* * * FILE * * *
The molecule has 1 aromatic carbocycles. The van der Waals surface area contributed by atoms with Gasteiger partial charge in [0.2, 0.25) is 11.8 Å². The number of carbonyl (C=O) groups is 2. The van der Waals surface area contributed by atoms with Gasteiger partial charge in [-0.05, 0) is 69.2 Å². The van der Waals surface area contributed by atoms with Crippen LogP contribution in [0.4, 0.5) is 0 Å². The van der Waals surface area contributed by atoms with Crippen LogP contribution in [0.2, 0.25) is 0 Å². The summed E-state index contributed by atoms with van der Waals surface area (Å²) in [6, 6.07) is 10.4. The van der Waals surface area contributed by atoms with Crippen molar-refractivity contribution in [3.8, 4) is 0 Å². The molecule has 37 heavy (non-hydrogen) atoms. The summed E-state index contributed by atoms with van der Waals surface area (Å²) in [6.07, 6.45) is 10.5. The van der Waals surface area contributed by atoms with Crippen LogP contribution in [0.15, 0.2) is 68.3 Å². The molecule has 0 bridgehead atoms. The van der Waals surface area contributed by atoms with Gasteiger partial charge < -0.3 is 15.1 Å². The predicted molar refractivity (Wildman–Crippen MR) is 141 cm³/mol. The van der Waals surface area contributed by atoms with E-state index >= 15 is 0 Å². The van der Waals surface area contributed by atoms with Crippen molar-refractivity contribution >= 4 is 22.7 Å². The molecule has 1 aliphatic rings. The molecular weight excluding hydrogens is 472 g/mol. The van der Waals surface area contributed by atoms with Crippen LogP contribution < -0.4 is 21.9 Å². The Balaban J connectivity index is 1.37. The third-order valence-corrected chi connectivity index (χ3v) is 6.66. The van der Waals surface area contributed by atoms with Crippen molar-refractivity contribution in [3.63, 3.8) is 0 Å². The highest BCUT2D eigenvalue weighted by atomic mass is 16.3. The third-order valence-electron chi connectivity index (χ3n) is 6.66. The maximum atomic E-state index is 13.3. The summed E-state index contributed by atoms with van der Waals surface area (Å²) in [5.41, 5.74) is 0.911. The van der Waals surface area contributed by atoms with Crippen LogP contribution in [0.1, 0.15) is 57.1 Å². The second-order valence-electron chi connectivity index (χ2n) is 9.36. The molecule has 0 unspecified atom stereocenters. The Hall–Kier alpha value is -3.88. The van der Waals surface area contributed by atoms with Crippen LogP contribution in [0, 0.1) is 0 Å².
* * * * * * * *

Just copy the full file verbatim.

The molecule has 1 aromatic carbocycles. The van der Waals surface area contributed by atoms with Gasteiger partial charge in [0.2, 0.25) is 11.8 Å². The number of carbonyl (C=O) groups is 2. The van der Waals surface area contributed by atoms with Gasteiger partial charge in [-0.05, 0) is 69.2 Å². The van der Waals surface area contributed by atoms with Crippen LogP contribution in [0.4, 0.5) is 0 Å². The van der Waals surface area contributed by atoms with Crippen LogP contribution in [0.2, 0.25) is 0 Å². The summed E-state index contributed by atoms with van der Waals surface area (Å²) in [6, 6.07) is 10.4. The van der Waals surface area contributed by atoms with Crippen molar-refractivity contribution in [3.8, 4) is 0 Å². The molecule has 37 heavy (non-hydrogen) atoms. The summed E-state index contributed by atoms with van der Waals surface area (Å²) in [6.07, 6.45) is 10.5. The van der Waals surface area contributed by atoms with Crippen LogP contribution in [0.15, 0.2) is 68.3 Å². The molecule has 0 bridgehead atoms. The van der Waals surface area contributed by atoms with Gasteiger partial charge < -0.3 is 15.1 Å². The predicted molar refractivity (Wildman–Crippen MR) is 141 cm³/mol. The van der Waals surface area contributed by atoms with E-state index >= 15 is 0 Å². The van der Waals surface area contributed by atoms with Crippen molar-refractivity contribution >= 4 is 22.7 Å². The molecule has 1 aliphatic rings. The molecular weight excluding hydrogens is 472 g/mol. The van der Waals surface area contributed by atoms with Crippen LogP contribution < -0.4 is 21.9 Å². The Balaban J connectivity index is 1.37. The third-order valence-corrected chi connectivity index (χ3v) is 6.66. The van der Waals surface area contributed by atoms with Crippen molar-refractivity contribution in [3.63, 3.8) is 0 Å². The highest BCUT2D eigenvalue weighted by atomic mass is 16.3. The third-order valence-electron chi connectivity index (χ3n) is 6.66. The maximum atomic E-state index is 13.3. The summed E-state index contributed by atoms with van der Waals surface area (Å²) in [5.41, 5.74) is 0.911. The van der Waals surface area contributed by atoms with Crippen LogP contribution in [0.1, 0.15) is 57.1 Å². The second-order valence-electron chi connectivity index (χ2n) is 9.36. The molecule has 0 unspecified atom stereocenters. The Hall–Kier alpha value is -3.88. The van der Waals surface area contributed by atoms with Crippen LogP contribution in [0, 0.1) is 0 Å².